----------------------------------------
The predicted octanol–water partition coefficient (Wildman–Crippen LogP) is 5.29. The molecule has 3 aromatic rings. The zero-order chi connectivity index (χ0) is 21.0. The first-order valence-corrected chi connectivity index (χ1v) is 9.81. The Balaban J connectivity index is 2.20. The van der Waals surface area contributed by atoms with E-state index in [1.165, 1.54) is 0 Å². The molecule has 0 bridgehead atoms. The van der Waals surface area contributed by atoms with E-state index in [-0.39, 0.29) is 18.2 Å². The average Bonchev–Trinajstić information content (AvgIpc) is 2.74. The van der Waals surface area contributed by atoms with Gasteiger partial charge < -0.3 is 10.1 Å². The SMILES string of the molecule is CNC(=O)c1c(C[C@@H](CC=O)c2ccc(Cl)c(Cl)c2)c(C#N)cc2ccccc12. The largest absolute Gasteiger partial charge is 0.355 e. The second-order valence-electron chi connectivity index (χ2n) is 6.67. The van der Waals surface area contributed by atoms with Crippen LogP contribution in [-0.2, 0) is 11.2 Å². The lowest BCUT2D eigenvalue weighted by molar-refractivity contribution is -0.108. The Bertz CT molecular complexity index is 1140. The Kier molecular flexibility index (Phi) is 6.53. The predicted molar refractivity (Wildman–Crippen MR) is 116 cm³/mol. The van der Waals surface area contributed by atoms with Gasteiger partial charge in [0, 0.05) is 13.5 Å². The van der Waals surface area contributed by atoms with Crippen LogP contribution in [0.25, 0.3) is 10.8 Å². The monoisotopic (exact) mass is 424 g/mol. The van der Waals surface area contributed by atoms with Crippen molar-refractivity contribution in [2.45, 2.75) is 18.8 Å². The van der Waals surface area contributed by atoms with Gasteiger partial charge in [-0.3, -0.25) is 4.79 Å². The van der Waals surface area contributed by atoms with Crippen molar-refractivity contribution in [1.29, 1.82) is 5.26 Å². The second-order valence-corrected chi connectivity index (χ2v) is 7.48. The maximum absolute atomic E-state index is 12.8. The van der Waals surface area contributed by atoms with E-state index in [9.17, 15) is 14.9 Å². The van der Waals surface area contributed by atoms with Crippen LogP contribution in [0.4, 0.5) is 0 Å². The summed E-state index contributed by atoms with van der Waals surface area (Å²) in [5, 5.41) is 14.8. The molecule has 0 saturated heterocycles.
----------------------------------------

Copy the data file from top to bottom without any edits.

The predicted octanol–water partition coefficient (Wildman–Crippen LogP) is 5.29. The molecule has 3 aromatic rings. The zero-order chi connectivity index (χ0) is 21.0. The first-order valence-corrected chi connectivity index (χ1v) is 9.81. The Balaban J connectivity index is 2.20. The van der Waals surface area contributed by atoms with E-state index in [1.165, 1.54) is 0 Å². The molecule has 0 bridgehead atoms. The van der Waals surface area contributed by atoms with E-state index in [-0.39, 0.29) is 18.2 Å². The average Bonchev–Trinajstić information content (AvgIpc) is 2.74. The van der Waals surface area contributed by atoms with Gasteiger partial charge < -0.3 is 10.1 Å². The SMILES string of the molecule is CNC(=O)c1c(C[C@@H](CC=O)c2ccc(Cl)c(Cl)c2)c(C#N)cc2ccccc12. The largest absolute Gasteiger partial charge is 0.355 e. The second-order valence-electron chi connectivity index (χ2n) is 6.67. The van der Waals surface area contributed by atoms with Crippen LogP contribution in [-0.2, 0) is 11.2 Å². The lowest BCUT2D eigenvalue weighted by molar-refractivity contribution is -0.108. The Bertz CT molecular complexity index is 1140. The Kier molecular flexibility index (Phi) is 6.53. The predicted molar refractivity (Wildman–Crippen MR) is 116 cm³/mol. The van der Waals surface area contributed by atoms with Gasteiger partial charge in [0, 0.05) is 13.5 Å². The van der Waals surface area contributed by atoms with Crippen LogP contribution in [0.25, 0.3) is 10.8 Å². The monoisotopic (exact) mass is 424 g/mol. The van der Waals surface area contributed by atoms with Crippen molar-refractivity contribution in [2.45, 2.75) is 18.8 Å². The van der Waals surface area contributed by atoms with Gasteiger partial charge in [-0.3, -0.25) is 4.79 Å². The van der Waals surface area contributed by atoms with Crippen molar-refractivity contribution in [1.29, 1.82) is 5.26 Å². The second-order valence-corrected chi connectivity index (χ2v) is 7.48. The maximum absolute atomic E-state index is 12.8. The van der Waals surface area contributed by atoms with E-state index in [9.17, 15) is 14.9 Å². The van der Waals surface area contributed by atoms with Crippen LogP contribution in [0.4, 0.5) is 0 Å². The summed E-state index contributed by atoms with van der Waals surface area (Å²) in [5, 5.41) is 14.8. The molecule has 0 saturated heterocycles.